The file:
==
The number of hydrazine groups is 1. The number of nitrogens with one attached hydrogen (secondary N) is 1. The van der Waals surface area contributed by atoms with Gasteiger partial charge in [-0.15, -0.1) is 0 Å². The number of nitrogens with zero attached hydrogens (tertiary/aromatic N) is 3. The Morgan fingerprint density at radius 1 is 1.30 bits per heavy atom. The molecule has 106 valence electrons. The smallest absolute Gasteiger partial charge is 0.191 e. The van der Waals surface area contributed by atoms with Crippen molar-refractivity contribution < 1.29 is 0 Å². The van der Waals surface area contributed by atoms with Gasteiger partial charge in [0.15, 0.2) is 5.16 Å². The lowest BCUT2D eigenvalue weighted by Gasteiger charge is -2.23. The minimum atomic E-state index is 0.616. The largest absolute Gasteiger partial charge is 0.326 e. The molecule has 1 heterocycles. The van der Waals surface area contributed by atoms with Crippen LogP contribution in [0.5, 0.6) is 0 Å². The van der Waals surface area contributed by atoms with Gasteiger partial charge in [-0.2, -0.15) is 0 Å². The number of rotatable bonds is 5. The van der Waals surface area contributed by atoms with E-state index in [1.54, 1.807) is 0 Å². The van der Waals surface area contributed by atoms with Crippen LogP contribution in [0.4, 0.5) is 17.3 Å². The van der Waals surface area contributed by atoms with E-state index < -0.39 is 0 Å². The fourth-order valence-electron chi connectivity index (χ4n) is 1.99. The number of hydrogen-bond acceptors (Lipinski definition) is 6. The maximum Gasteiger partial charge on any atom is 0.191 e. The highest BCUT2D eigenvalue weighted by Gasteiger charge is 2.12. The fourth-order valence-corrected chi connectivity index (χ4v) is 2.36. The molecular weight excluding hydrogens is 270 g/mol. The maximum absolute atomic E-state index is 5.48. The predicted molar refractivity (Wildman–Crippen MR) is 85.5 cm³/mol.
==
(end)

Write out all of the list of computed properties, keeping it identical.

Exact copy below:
The number of hydrazine groups is 1. The number of nitrogens with one attached hydrogen (secondary N) is 1. The van der Waals surface area contributed by atoms with Gasteiger partial charge in [-0.15, -0.1) is 0 Å². The number of nitrogens with zero attached hydrogens (tertiary/aromatic N) is 3. The Morgan fingerprint density at radius 1 is 1.30 bits per heavy atom. The molecule has 106 valence electrons. The smallest absolute Gasteiger partial charge is 0.191 e. The van der Waals surface area contributed by atoms with Crippen molar-refractivity contribution < 1.29 is 0 Å². The van der Waals surface area contributed by atoms with Gasteiger partial charge in [0.15, 0.2) is 5.16 Å². The lowest BCUT2D eigenvalue weighted by Gasteiger charge is -2.23. The minimum atomic E-state index is 0.616. The largest absolute Gasteiger partial charge is 0.326 e. The molecule has 1 heterocycles. The van der Waals surface area contributed by atoms with Crippen LogP contribution in [0.5, 0.6) is 0 Å². The van der Waals surface area contributed by atoms with Gasteiger partial charge in [-0.2, -0.15) is 0 Å². The number of rotatable bonds is 5. The van der Waals surface area contributed by atoms with E-state index in [1.54, 1.807) is 0 Å². The van der Waals surface area contributed by atoms with Crippen LogP contribution in [0.4, 0.5) is 17.3 Å². The van der Waals surface area contributed by atoms with E-state index < -0.39 is 0 Å². The fourth-order valence-electron chi connectivity index (χ4n) is 1.99. The number of hydrogen-bond acceptors (Lipinski definition) is 6. The maximum Gasteiger partial charge on any atom is 0.191 e. The highest BCUT2D eigenvalue weighted by Gasteiger charge is 2.12. The fourth-order valence-corrected chi connectivity index (χ4v) is 2.36. The molecular weight excluding hydrogens is 270 g/mol. The maximum absolute atomic E-state index is 5.48. The predicted molar refractivity (Wildman–Crippen MR) is 85.5 cm³/mol.